City employees do everything from the daily duties of being a police officer to running city departments like the MTA. Their work determines and shapes how residents interact with the city in daily life.
So the Metro Human Relations Commission studied various reports to assess how well Metro employees represent the city based on race, ethnicity and gender. The report finds small improvements since 2015, but progress wasn’t substantial.
The commission’s executive director, Melody Fowler-Green, says the lack of representation undermines the legitimacy and trust of local government and can lead to public conflict.
“Addressing inequalities, things like salary gaps and differences in access, help us head off some of the thornier public conflicts,” she says. “Like people marching in the street legitimately saying, ‘We are being treated inequitably to the point of fearing for our lives.’ But even more mundane is there’s evidence that economic development increases for all of us when we can tighten up those inequality gaps.”
Here’s where things stand in Metro:
1. Hispanic employees are underrepresented and lag the most in earnings.
Hispanic Metro employees are underrepresented in all but one of the city’s 59 departments, the Community Education Commission. Their representation has increased over time. They also have the biggest salary gap with white employees, whose earnings are the highest over time.
2. Black employees are overrepresented, but often among the lowest paid.
Black employees (and white) are overrepresented in most departments compared to the city average. Black and Hispanic employees are overrepresented within the lowest paid 10%. Black people are underrepresented on the Historical Commission, IT services, MTA and the Airport Authority. This is a part of a larger historic and systemic trend. An Associated Press study found Black people are constantly underrepresented in high-salary jobs, such as architecture, business and technology, compared to white people.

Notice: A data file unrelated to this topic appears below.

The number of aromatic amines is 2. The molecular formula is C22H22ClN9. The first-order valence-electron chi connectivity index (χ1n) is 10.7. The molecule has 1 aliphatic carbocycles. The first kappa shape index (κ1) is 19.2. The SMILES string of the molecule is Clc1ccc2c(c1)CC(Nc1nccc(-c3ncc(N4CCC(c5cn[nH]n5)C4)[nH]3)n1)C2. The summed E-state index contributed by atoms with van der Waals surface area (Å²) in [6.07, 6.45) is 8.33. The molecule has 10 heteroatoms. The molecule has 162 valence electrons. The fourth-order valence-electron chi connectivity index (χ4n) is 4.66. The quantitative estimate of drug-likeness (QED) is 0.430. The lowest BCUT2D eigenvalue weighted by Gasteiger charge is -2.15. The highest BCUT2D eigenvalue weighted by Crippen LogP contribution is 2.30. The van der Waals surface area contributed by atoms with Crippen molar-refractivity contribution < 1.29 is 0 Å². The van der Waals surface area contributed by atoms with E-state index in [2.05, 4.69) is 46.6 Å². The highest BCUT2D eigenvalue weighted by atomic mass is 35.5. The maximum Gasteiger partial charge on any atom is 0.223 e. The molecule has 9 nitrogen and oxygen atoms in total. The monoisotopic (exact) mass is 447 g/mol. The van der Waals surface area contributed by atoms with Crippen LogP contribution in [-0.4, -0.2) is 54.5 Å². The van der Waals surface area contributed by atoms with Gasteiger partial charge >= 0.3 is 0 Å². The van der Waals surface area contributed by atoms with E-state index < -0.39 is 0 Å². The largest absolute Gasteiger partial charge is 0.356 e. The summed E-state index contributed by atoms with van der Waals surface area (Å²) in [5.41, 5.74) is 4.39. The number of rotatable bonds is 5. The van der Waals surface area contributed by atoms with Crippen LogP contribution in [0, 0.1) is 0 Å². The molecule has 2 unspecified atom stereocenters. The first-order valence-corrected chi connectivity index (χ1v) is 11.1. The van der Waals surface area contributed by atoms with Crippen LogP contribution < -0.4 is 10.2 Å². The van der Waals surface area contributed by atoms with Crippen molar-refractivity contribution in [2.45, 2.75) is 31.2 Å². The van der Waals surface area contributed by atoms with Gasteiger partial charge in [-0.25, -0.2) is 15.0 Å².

3. Asians are underrepresented but often earn more.
Asians and Pacific Islanders are underrepresented in all but one of the 59 departments, Internal Audit. They have increased over time and tend to be overrepresented in the highest paid 10%.
4. Women’s salaries still lag behind men’s.
Women are more likely to be paid less than male employees. Since 2015, average salaries between newly hired men and women tend to be mostly equal. Women are overrepresented in service sector jobs that are traditionally deemed as a “woman’s job.” Think social services and education.
Mayor John Cooper’s office says he is “exploring” ways to build in equity metrics for all city departments, a step for which Fowler-Green advocates. The city is also currently looking for two diversity officers to work with department heads, boards and commissions, the city council and the public.